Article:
I see two problems that are going to catch the American church in a pincer maneuver if we don’t sort them out soon.
First, our institutions are decaying, decadent, or dying and as the boomers die a lot of the money that sustains them will disappear.
Second, as our nation’s population leaves the church in droves, we have an enormous evangelistic challenge in front of us which exists alongside the perennial challenges of catechesis and discipleship.
Currently, I see four types of institutions that are trying to address these problems in various ways.
Now, it seems likely to me that the local congregation should be given preeminence in some sense as they are the lone institution listed above that is in some sense defined for us in Scripture. Yet here we should also be leery of the errors of both clericalism and conflating a single institutional expression of “the church” with “the church.” In this sense, Kuyper’s distinction between the institutional and organic church may be of some service to us, particularly those magisterial Protestants who see both Romanism and Radicalism (including contemporary Baptists) as two iterations of the same kind of ecclesiological error.
That said, the institutional problem bites us in another way. One way you might think of divvying up the Christian work that needs to be done today would be reviving Calvin’s notion of the four church offices. In that case, deacons can assist with tangible needs in the church and community, elders can assist with day-to-day issues of Christian discipline and shepherding, pastors can preach and lead Bible studies, and doctors (trained theologians, basically) can assist with educational needs in the life of the church.
But this too is complicated: In Calvin’s day it was possible to envision the diaconal ministry as focusing largely on overseeing hospitals and the types of care that hospitals provided. Pastors operated in parish churches. Doctors taught in the academy. So you had distinct institutions each doing distinct work that certain church offices operated within.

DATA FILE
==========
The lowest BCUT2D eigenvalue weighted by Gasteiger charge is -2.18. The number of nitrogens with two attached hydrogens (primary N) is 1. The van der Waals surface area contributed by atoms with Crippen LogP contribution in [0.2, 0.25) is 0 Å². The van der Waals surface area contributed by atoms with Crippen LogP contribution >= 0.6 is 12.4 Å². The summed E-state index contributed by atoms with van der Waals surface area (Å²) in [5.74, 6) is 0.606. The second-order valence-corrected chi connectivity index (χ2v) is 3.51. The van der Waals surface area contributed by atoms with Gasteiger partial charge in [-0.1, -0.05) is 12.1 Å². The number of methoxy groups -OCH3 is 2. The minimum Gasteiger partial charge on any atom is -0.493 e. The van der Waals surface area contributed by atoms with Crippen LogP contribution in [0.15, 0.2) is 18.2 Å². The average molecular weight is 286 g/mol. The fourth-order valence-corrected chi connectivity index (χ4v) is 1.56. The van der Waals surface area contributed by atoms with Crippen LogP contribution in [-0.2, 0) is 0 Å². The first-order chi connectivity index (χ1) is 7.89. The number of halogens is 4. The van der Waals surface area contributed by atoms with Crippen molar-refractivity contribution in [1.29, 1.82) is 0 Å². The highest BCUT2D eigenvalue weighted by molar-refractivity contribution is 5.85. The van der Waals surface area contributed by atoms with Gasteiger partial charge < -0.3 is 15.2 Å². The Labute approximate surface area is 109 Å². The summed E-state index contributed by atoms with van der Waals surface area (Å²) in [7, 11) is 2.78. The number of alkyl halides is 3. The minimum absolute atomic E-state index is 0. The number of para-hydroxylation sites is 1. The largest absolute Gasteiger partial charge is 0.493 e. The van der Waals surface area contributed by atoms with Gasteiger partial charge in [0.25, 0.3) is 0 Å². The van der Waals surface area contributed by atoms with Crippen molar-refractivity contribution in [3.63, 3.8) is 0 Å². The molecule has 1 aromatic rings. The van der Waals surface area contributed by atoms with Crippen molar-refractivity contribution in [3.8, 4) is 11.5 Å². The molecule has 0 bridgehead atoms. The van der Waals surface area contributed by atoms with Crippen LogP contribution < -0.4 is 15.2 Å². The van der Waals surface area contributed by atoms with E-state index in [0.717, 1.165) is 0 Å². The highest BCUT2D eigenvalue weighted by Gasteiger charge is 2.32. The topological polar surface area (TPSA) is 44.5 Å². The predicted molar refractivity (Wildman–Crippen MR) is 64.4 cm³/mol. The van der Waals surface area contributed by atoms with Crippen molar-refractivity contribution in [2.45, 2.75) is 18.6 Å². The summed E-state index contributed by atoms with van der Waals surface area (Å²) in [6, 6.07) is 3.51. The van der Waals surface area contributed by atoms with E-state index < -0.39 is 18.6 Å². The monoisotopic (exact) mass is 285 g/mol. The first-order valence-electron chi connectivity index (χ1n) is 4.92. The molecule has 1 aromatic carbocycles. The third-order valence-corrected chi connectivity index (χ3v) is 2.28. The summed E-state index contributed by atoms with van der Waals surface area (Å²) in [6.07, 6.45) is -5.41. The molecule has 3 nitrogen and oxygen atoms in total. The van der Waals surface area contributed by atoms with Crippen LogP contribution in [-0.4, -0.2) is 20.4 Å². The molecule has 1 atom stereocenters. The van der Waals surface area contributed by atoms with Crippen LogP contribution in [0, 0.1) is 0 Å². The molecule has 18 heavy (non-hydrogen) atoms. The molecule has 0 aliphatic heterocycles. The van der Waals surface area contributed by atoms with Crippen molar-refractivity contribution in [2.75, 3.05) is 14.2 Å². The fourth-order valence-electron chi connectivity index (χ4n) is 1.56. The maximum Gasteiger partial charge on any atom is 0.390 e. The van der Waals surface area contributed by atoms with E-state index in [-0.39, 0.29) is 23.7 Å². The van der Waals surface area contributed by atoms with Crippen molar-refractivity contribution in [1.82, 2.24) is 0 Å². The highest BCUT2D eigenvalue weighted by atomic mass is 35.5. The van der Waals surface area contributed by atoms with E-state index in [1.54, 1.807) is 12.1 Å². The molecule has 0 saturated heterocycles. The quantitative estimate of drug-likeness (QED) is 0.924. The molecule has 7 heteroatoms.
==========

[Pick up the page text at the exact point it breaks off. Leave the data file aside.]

However, there really is no longer a distinct institutional vehicle for diaconal ministry and we have far more people who plausibly could serve as doctors in their churches than we do jobs or institutions to define and focus their work. The result is that everyone is operating within the confines of local churches: deacons only operate within the local church and rely on church funds for much of their ministry, elders and pastors tend to get blurred together, and doctors, who might be able to assist in educational work in the local church but who often lack strong ties to the church as well as pastoral skills, are either invisible or, often, regarded with some uncertainty and even suspicion by pastors.
It seems to me, then, that we might do well to recover some of the distinct institutional vehicles in which specific officers can best utilize their gifts and fulfill their office. Is there a way, to take one example, of local churches networking together to create institutional vehicles for diaconal ministry in their city (these may already exist in some sense in the form of Christian homeless shelters, for example)? Likewise, is there a way for those same local churches to band together to create opportunities for doctors of the church to serve the church in a given city?
The problem, in short, is that I think most Christian congregations are too small and too under-resourced to be able to do and to be all the things we routinely expect them to do and to be. So as we think about brass tacks local ministry, how can we make the ministry of (in Calvin’s framing) deacons, elders, and doctors more fruitful? If we don’t answer this question well, I expect we’ll continue to see the same disasters with catechesis and discipleship and we’ll continue to fail in evangelism. So this isn’t really a question of whether or not we should attempt to address the problem. It is whether or not we will address a problem that, if left unaddressed, will continue to cripple the Christian movement in America.
Jake Meador is the editor-in-chief of Mere Orthodoxy. He is a 2010 graduate of the University of Nebraska-Lincoln where he studied English and History. He lives in Lincoln, NE with his wife Joie, their daughter Davy Joy, and sons Wendell, Austin, and Ambrose. Jake's writing has appeared in The Atlantic, Commonweal, Christianity Today, Fare Forward, the University Bookman, Books & Culture, First Things, National Review, Front Porch Republic, and The Run of Play and he has written or contributed to several books, including "In Search of the Common Good," "What Are Christians For?" (both with InterVarsity Press), "A Protestant Christendom?" (with Davenant Press), and "Telling the Stories Right" (with the Front Porch Republic Press).